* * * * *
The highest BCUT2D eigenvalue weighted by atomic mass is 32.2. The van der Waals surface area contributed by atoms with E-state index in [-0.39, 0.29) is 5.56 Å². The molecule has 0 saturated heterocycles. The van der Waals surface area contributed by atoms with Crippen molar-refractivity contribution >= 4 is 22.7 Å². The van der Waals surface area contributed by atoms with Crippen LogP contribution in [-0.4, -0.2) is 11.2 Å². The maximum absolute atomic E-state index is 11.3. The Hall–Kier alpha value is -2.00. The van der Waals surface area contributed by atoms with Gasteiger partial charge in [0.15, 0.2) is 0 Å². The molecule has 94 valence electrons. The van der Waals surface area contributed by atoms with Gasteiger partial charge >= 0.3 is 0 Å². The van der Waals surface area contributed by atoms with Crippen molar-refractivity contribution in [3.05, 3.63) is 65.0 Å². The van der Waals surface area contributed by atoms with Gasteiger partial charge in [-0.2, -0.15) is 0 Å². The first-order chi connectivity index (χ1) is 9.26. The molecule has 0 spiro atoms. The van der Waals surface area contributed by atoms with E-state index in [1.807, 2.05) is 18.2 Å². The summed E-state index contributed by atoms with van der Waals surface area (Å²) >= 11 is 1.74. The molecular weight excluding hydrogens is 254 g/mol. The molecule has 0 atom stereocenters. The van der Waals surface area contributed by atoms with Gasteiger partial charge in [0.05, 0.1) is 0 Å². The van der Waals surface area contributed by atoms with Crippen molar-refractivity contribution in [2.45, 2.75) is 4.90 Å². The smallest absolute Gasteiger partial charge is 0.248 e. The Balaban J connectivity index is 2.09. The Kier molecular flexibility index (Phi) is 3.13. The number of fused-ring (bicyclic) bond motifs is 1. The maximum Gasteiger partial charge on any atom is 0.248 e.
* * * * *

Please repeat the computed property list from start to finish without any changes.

The highest BCUT2D eigenvalue weighted by atomic mass is 32.2. The van der Waals surface area contributed by atoms with E-state index in [-0.39, 0.29) is 5.56 Å². The molecule has 0 saturated heterocycles. The van der Waals surface area contributed by atoms with Crippen molar-refractivity contribution >= 4 is 22.7 Å². The van der Waals surface area contributed by atoms with Crippen LogP contribution in [-0.4, -0.2) is 11.2 Å². The maximum absolute atomic E-state index is 11.3. The Hall–Kier alpha value is -2.00. The van der Waals surface area contributed by atoms with Gasteiger partial charge in [0.15, 0.2) is 0 Å². The molecule has 94 valence electrons. The van der Waals surface area contributed by atoms with Gasteiger partial charge >= 0.3 is 0 Å². The van der Waals surface area contributed by atoms with Crippen molar-refractivity contribution in [3.05, 3.63) is 65.0 Å². The van der Waals surface area contributed by atoms with Gasteiger partial charge in [-0.2, -0.15) is 0 Å². The first-order chi connectivity index (χ1) is 9.26. The molecule has 0 spiro atoms. The van der Waals surface area contributed by atoms with E-state index in [1.807, 2.05) is 18.2 Å². The summed E-state index contributed by atoms with van der Waals surface area (Å²) >= 11 is 1.74. The molecular weight excluding hydrogens is 254 g/mol. The molecule has 0 atom stereocenters. The van der Waals surface area contributed by atoms with Gasteiger partial charge in [0.05, 0.1) is 0 Å². The van der Waals surface area contributed by atoms with Crippen molar-refractivity contribution in [2.45, 2.75) is 4.90 Å². The smallest absolute Gasteiger partial charge is 0.248 e. The Balaban J connectivity index is 2.09. The Kier molecular flexibility index (Phi) is 3.13. The number of fused-ring (bicyclic) bond motifs is 1. The maximum Gasteiger partial charge on any atom is 0.248 e.